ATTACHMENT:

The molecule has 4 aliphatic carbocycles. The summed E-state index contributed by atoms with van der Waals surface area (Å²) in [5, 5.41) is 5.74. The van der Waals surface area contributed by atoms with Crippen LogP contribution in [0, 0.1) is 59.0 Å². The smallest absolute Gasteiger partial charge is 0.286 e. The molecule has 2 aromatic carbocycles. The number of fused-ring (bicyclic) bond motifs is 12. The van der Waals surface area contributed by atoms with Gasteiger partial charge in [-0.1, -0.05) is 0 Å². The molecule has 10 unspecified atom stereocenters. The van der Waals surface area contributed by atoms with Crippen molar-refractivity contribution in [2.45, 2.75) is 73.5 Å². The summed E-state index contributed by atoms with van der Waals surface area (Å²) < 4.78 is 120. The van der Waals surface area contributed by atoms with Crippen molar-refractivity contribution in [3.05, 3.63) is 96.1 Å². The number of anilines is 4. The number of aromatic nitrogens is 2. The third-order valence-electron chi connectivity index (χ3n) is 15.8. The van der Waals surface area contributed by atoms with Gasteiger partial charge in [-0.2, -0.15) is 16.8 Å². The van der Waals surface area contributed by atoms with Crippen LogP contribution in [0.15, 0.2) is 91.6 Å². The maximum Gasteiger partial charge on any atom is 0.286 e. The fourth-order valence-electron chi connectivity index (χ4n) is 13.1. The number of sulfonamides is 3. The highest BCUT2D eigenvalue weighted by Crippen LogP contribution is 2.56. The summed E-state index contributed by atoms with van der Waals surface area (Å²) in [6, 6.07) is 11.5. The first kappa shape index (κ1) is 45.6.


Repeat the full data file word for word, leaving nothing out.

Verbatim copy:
The molecule has 4 aliphatic carbocycles. The summed E-state index contributed by atoms with van der Waals surface area (Å²) in [5, 5.41) is 5.74. The van der Waals surface area contributed by atoms with Crippen LogP contribution in [0, 0.1) is 59.0 Å². The smallest absolute Gasteiger partial charge is 0.286 e. The molecule has 2 aromatic carbocycles. The number of fused-ring (bicyclic) bond motifs is 12. The van der Waals surface area contributed by atoms with Gasteiger partial charge in [-0.1, -0.05) is 0 Å². The molecule has 10 unspecified atom stereocenters. The van der Waals surface area contributed by atoms with Crippen molar-refractivity contribution in [2.45, 2.75) is 73.5 Å². The summed E-state index contributed by atoms with van der Waals surface area (Å²) < 4.78 is 120. The van der Waals surface area contributed by atoms with Crippen molar-refractivity contribution in [3.05, 3.63) is 96.1 Å². The number of anilines is 4. The number of aromatic nitrogens is 2. The third-order valence-electron chi connectivity index (χ3n) is 15.8. The van der Waals surface area contributed by atoms with Gasteiger partial charge in [-0.2, -0.15) is 16.8 Å². The van der Waals surface area contributed by atoms with Crippen LogP contribution in [0.15, 0.2) is 91.6 Å². The maximum Gasteiger partial charge on any atom is 0.286 e. The fourth-order valence-electron chi connectivity index (χ4n) is 13.1. The number of sulfonamides is 3. The highest BCUT2D eigenvalue weighted by Crippen LogP contribution is 2.56. The summed E-state index contributed by atoms with van der Waals surface area (Å²) in [6, 6.07) is 11.5. The first kappa shape index (κ1) is 45.6.